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The Satanic System (Eph. 4: 14, 15)
pp. 26 30
The Contrast to the Unity of Faith.
What a measure is set before us in attaining unto the unity of the faith! Nothing less
than the fullness, the pleroma of Christ. Nothing but the "perfect man" can reach this
In strong contrast to the "perfect" or the full grown adult is the "babe", as we have
observed in Heb. 5: and I Cor. 13: So we find the apostle immediately turning to the
"That we henceforth be no more children, tossed to and fro, and carried about with
every wind of doctrine, by the sleight of men, and cunning craftiness, whereby they lie in
wait to deceive" (Eph. 4: 14).
Perhaps we should be more accurate if we translated nepios by "infant", for the Greek
word is derived from ne = "not" and epo = "to speak", which thought is retained in the
word infant, which is from the Latin infans, in = "not" and fans = "speaking". This
meaning gives point to the Lord's words in Matt. 21: 16 "out of the mouth of infants
(nepios) and sucklings Thou hast perfected praise". So in I Cor. 13: 11 the apostle says
"When I was a child (nepios), I spake as a child".
The Corinthians were called infants (babes) by reason of their carnality and divisions.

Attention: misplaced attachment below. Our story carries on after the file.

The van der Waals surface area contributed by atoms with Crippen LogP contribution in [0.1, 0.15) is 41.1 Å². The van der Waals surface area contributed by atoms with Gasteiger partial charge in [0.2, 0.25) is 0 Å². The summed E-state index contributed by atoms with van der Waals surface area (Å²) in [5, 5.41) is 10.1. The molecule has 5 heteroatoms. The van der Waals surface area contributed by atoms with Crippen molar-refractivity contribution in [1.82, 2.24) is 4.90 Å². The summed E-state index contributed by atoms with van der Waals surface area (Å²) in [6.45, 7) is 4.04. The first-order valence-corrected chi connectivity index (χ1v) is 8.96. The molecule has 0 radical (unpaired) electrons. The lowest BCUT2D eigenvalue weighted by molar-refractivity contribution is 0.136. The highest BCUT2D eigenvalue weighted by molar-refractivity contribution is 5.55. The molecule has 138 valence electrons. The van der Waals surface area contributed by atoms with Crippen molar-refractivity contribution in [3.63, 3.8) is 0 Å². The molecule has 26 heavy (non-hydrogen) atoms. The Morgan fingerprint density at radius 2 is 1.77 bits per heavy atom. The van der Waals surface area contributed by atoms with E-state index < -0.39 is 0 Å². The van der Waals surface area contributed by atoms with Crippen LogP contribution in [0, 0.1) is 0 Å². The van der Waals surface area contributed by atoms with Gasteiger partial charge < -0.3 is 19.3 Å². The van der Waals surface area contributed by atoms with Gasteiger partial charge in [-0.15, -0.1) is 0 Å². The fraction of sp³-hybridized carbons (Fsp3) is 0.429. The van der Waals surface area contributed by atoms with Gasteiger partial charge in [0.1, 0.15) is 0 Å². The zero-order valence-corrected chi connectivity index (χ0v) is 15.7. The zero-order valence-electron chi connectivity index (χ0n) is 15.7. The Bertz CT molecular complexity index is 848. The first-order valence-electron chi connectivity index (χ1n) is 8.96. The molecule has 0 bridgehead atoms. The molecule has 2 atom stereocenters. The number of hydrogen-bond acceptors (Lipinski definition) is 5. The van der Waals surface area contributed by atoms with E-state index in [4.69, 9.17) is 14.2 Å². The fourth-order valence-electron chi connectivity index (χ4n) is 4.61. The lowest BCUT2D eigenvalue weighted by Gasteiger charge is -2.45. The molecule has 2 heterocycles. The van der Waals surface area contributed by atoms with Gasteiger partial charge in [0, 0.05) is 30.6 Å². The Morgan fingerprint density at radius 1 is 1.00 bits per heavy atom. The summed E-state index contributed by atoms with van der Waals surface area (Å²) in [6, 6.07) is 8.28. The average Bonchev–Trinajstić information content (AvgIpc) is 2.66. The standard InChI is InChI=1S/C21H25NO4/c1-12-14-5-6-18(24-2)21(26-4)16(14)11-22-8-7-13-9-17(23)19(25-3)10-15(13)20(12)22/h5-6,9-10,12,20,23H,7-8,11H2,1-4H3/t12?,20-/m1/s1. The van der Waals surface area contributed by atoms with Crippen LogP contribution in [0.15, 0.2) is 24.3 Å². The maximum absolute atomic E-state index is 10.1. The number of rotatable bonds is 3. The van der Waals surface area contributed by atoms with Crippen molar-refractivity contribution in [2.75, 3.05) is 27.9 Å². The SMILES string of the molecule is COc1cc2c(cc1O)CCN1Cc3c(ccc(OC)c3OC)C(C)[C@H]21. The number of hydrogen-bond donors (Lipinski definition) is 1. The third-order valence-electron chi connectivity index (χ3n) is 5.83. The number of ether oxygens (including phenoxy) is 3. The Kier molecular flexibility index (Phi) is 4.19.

They had not grown in grace. As a result the apostle was obliged to withhold from them
the deeper things of God, "the wisdom of God in a mystery", which however he said he
did speak to those who were "perfect" full grown adults. The fitness of the word "infant"
then will be seen in Eph. 4: There the great feature is the "Unity of the Spirit", those
like the Corinthians were more associated with the "divisions of the flesh". Eph. 4:
contemplates the believer as having reached "the perfect man", the extreme opposite of
the "infant". Ephesians throughout is the revelation of a "mystery", and such must be
withheld from "infants".
"Tossed and whirled about with every wind of doctrine."
The word "tossed" (kludonizomai) is used in the LXX of Isa. 57: 20: "The wicked
are like the troubled sea." Kludon is used by James, "He that wavereth is like a wave of
the sea driven with the wind and tossed" (James 1: 6). Katakluzo is to overwhelm with
water (II Pet. 3: 6), and kataklusmos is a flood (Matt. 24: 38), our English word
cataclysm. "Carried about" is periphero. We find the word in Heb. 13: 9, "Be not
carried about with divers and strange doctrines" (though here some MSS read
paraphero); and again in Jude 12, "Clouds are they without water, carried about of
winds" (though here again the truer reading is paraphero). Both instances however serve
to illustrate the meaning of the word. These two words convey the acme of instability
and perplexity. Such a condition is far removed from the serene atmosphere of the unity